Frank Taylor wrote:Government policy seems to be that forcing the issue on land prices will result in a flood of real estate onto the market, resulting in further property price drops and further foreclosures, leading to a collapse in the Irish banking system. As the government has gone 'all-in' with its guarantee that no bank will fail, we now cannot afford to let the inevitable happen.
The aim of the anglo takeover is to delay foreclosure, not to encourage it. I guess the vain hope is that things will pick up again.
The correct course of action was not to offer a limitless guarantee for the deposits and the loans of a near insolvent bank like Anglo but to let it fail (along with the other bad lender that cannot be named). But this is hindsight.
Everyone always apologises for hindsight. The problem with hindsight is that we don't use it enough and we don't use it properly. Every bank collapse, every credit crunch, global warming, global freezing, it's all happen dozens of times before and society has found the means to come through. Until actual little green men step off a flying saucer from Mars, there's nothing going to happen here that hasn't happened before [. . and I know a few people who'd go a little bit further on that one too!].
What it comes down to is whether we come shining through this, or we just muddle through.
I agree with other posters that there is a huge opportunity here for Government and, perhaps even more so, for Local Government, to take the reins and lead us, not just out of this recession, but towards a civic society that we would never have reached as long as property developers were in the driving seat.
Again with the benefit of hindsight, it is clear that the quality of the built environment, in any given period, invariably hinges on the ability of the authorities (whoever they may have been at the time) to harness the energy of property developers towards the goal of civic improvement and the common good.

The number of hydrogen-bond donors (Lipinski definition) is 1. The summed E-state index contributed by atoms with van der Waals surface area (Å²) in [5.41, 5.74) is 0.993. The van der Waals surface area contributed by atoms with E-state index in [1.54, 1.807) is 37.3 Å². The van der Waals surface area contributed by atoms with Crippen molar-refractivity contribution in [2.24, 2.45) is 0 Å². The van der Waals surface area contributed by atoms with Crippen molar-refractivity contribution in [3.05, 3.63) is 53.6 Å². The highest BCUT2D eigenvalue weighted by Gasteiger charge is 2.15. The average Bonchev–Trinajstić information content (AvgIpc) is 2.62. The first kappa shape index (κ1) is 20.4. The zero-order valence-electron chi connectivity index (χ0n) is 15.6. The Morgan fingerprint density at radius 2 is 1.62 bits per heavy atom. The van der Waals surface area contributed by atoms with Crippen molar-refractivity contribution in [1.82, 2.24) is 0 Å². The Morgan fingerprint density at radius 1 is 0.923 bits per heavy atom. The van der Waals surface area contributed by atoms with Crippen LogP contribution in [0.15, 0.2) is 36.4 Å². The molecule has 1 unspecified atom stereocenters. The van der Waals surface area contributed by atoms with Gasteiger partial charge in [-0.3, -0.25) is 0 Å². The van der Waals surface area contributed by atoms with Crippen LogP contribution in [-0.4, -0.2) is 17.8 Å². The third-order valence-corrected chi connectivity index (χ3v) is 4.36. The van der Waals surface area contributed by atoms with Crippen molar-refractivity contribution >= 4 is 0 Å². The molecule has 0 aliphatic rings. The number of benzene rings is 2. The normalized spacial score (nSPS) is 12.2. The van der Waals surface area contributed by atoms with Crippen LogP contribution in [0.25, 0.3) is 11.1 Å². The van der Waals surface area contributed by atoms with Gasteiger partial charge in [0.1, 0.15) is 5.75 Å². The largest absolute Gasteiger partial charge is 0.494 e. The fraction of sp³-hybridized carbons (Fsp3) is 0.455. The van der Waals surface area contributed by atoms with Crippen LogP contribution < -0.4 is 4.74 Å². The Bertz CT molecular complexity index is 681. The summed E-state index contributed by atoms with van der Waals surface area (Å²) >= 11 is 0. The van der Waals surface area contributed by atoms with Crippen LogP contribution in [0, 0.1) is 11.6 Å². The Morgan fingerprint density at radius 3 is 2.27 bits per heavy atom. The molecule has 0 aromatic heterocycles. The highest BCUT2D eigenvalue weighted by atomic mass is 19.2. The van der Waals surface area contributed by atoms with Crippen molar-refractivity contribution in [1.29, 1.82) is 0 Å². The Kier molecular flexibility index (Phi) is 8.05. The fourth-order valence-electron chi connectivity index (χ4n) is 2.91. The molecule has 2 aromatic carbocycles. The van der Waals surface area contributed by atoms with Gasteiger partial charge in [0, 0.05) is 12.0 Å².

The way the system seems to work best is where the people in authority develop a vision of where they want to get to, then they commission the drawing up of a plan (urban, infrastructural, logistical and financial) to map out a route to achieve the vision and then they carve up the enterprise into managable bits and invite property developers to come and do their thing.
What has been happening here is almost the exact opposite of this. The property developers have been leading the process, picking off sites in an unplanned and opportunistic way and presenting the authorities with little more input into the process of development than a Yes
, or No
brings stagnation, boarded-up properties and no financial contribution. 'Yes'
brings a happy developer, cashflow and the easily bourne dismay of citizens standing open mouthed with a conservation plan in one hand and the photo-montage of some random act of densification in the other.
Assuming that nothing of any scale is likely to be built any time soon, this is the opportunity to get down and plan. Work up a vision we can all buy into and draw up the plan for getting there. And use hindsight! Look back, not out of nostalgia, but to learn how it was done before, and to learn what works best. Then, when we know where we want to get to and we've got the plan for getting there, phone Bernard and Liam and Joe and offer them a piece of the action.
It doesn't have to be total socialism, we don't have to own all the land, we just have plan, and having planned, use the planning control system with brutal clarity.